Would you believe that a woman's future health is written in her body shape? This is what Dr. Savard hopes her reader would buy into after reading her book: Apples & Pears: The Body Shape Solution for Weight Loss and Wellness.
This book is organized into 3 parts namely
1.About body shape
2.Medical Issues related to the type of body shape – metabolic syndrome, type 2 diabetes, inflammation, heart disease, cancer, osteoporosis, varicose veins, stress and depression.
3.Solutions – in terms of diet and exercise program
The book explains how and why different body shapes benefit from customized diets, exercise regiments, medications, menopause therapies, psychosocial interventions and lifestyle changes. The aim of the book is to change the way women and their physicians perceive their bodies and understand their disease risks. It is also to empower women with relevant knowledge so that they can take necessary actions to transcend their biology. Body shape apparently is the most powerful predictor of a woman's future health. All women's bodies can be categorized as either "apple-shaped" or "pear-shaped" depending on where you are most likely to gain weight. The former tends to have her weight collects around the middle while the latter collects weight around the hips, buttocks and thighs. The differences are not merely in terms of physical appearance as they are related to differences in our physical chemistry, hormone production and sensitivity, metabolism and even personality.
It is an interesting read and I certainly gained new knowledge which I hope to translate into actions. The book is well-written and reader-friendly. At the end of chapter, she listed some action items which I thought is neat. I shall summarize what I have learned in bullet points.
- Determine if you are "apple-shaped" or "pear-shaped" by using waist-to-hip ratio (WHR).
- If your WHR is equal or less than 0.8, you are a "Pear". Higher than 0.8, you are an "Apple"
- Fats are not created equal. There are 2 types; subcutaneous which means “under the skin” and visceral, “pertaining to the soft organs in the abdomen.”
- The former, while unsightly, is harmless. Some of it may even protect us from disease. For example, they have been shown to increase levels of high-density lipoprotein (HDL) and help maintain a steady balance of triglycerides in the blood
- Excess visceral fat can be dangerous. It is more metabolically active than subcutaneous fat and most of what it does is harmful to the body. It decreases insulin sensitivity, increases triglycerides, decreases levels of HDL cholesterol, creates more inflammation, and raises blood pressure – all of which increase the risk of heart disease.
- In general, apple-shaped women are at greater risks for heart disease, type 2 diabetes, breast cancer, endometrial cancer, stress and irregular menstrual cycle while pear-shaped women are at greater risks for osteoporosis, varicose veins, low-self esteem, poor body image, tendency for eating disorder and menopausal symptoms.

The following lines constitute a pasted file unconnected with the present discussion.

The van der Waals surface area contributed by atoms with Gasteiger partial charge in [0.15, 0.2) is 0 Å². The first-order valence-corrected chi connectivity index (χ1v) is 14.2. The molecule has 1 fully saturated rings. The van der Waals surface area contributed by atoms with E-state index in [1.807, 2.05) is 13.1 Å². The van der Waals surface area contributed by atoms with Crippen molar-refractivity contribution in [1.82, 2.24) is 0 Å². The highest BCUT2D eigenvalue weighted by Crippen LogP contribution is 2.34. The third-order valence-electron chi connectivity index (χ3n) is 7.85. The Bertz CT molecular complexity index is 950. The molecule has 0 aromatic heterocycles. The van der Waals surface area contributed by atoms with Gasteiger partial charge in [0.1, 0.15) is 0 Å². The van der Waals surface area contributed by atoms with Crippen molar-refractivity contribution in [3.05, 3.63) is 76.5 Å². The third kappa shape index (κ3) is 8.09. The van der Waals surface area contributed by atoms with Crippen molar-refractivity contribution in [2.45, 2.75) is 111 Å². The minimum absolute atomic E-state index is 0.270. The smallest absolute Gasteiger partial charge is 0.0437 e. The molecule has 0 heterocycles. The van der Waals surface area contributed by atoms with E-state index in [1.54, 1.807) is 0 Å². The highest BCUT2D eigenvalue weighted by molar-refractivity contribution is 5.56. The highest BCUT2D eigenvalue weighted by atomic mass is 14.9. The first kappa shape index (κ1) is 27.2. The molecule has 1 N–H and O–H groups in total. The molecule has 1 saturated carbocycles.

- There is no “better” or “worse”, there is only what you are. And your body shape is not your fault. Learn to take charge by leading a healthy lifestyle.
- Measurements of waist circumference and waist-to-hip ratio are more predictive of future disease than weight.
- Start measure your health by changes in the waist circumference and WHR.
- Bodies are constantly changing throughout our lifetime. Nature seems to determine to make apples of all of us.
- All children start out apple-shaped, and boys remain as one. Once the hormones of adolescence hit, girls can either remain apple-shaped or become pear-shaped.
- For many women, bearing children changes the contours of their bodies forever.
- Human body is not designed to give up weight easily – its survival mechanism wants to retain as much weight as it can.
- Very low-calorie dieting is not the best choice for lasting weight loss. You may take off pounds very quickly but you'll also regain them in short order.
- 25% solution – if you want to lose weight and keep the weight off without slowing your metabolism, restrict your calories by no more than 25%.
- Eliminate 25% of what you usually eat will achieve this goal.
- Pay attention to what you are eating. Recognize hunger. Eat only when you are hungry.
If you're not familiar with exercise and healthy diet, part 3 of the book provides a good introduction. Personally, i did not find it as useful compared to the earlier chapters. The most important thing in my opinion is to be mindful of one's health and lead a healthy lifestyle by eating and resting well, exercise and engage in meaningful relationships. On the whole it is a good book and I will recommend it to those who are looking to improve their health. I do wonder what happens to women who may fit a category based on their WHR but exhibit the opposing characteristics. For example, a "pear-shaped" woman who may have irregular menstrual cycle (which according to the book this problem belongs to an "apple-shaped" woman. Unfortunately, it was not addressed.
More reviews here. I tend to agree with E.Nocco's review.